What possible legitimacy, then, could attach to their extraordinary decision not to tell her about such allegations against her mentor and closest friend of thirty years?

None that I can see.

Nor do matters end even there.

At exactly the time Ms B’s allegations against Alex Salmond were being made to Barbara Allison and passed on to Leslie Evans in November 2017, senior civil servants in the HR Department were coming up with a “route map” for allegations of sexual harassment against former Ministers.

It’s clear that they were simply making this up as they went along since the Cabinet commission of 31 October 2017 had made no mention of the need for any such “route map” and there was no existing policy or procedure for former Ministers on which it could possibly have been based.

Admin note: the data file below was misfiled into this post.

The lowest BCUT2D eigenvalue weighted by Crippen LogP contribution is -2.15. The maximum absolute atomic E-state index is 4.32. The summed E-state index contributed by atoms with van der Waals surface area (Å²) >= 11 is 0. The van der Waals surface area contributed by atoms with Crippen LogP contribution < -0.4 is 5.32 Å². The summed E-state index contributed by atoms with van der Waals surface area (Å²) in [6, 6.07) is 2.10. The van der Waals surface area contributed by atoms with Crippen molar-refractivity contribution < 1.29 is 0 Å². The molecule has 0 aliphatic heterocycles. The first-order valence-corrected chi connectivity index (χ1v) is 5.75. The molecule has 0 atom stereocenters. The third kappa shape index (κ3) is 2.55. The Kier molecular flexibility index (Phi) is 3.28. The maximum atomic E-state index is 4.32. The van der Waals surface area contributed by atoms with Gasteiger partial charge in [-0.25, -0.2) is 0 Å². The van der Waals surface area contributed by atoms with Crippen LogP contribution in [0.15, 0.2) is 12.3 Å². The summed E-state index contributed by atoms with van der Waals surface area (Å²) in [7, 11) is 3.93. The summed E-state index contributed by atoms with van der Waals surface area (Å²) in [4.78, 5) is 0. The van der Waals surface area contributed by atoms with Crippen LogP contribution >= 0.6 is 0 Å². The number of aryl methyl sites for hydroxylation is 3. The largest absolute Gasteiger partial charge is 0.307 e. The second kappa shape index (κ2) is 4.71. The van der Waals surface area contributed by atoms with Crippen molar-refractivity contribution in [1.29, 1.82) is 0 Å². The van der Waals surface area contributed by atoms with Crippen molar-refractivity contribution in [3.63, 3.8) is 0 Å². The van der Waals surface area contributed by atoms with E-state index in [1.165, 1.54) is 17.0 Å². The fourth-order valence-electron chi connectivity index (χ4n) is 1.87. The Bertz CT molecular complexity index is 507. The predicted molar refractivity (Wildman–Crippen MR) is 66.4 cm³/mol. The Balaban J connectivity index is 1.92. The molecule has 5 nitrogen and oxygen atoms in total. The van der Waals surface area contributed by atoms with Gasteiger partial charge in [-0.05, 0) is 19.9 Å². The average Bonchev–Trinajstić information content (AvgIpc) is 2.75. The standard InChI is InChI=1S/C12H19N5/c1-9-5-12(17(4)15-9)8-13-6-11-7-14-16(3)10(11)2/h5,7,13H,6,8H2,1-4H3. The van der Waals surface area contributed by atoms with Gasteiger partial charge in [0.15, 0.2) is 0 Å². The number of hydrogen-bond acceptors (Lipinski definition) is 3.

Nonetheless, its terms are worth noting:

“If allegation is about a former minister … FM to be alerted …”

And on 15 November 2017, the same date on which he made clear to all of his colleagues the need for Nicola Sturgeon to be advised the moment any allegations were received against a current Minister, Hynd also circulated to all the key players his proposed policy for dealing with sexual harassment complaints against any former Minister.

The draft contained this paragraph:

“The Permanent Secretary will be advised at that point [when a complaint is received] about the nature of the complaint. If the former Minister is a member of the Party of the current Administration the First Minister will be informed and will decide how to address the complaint against the former Minister.”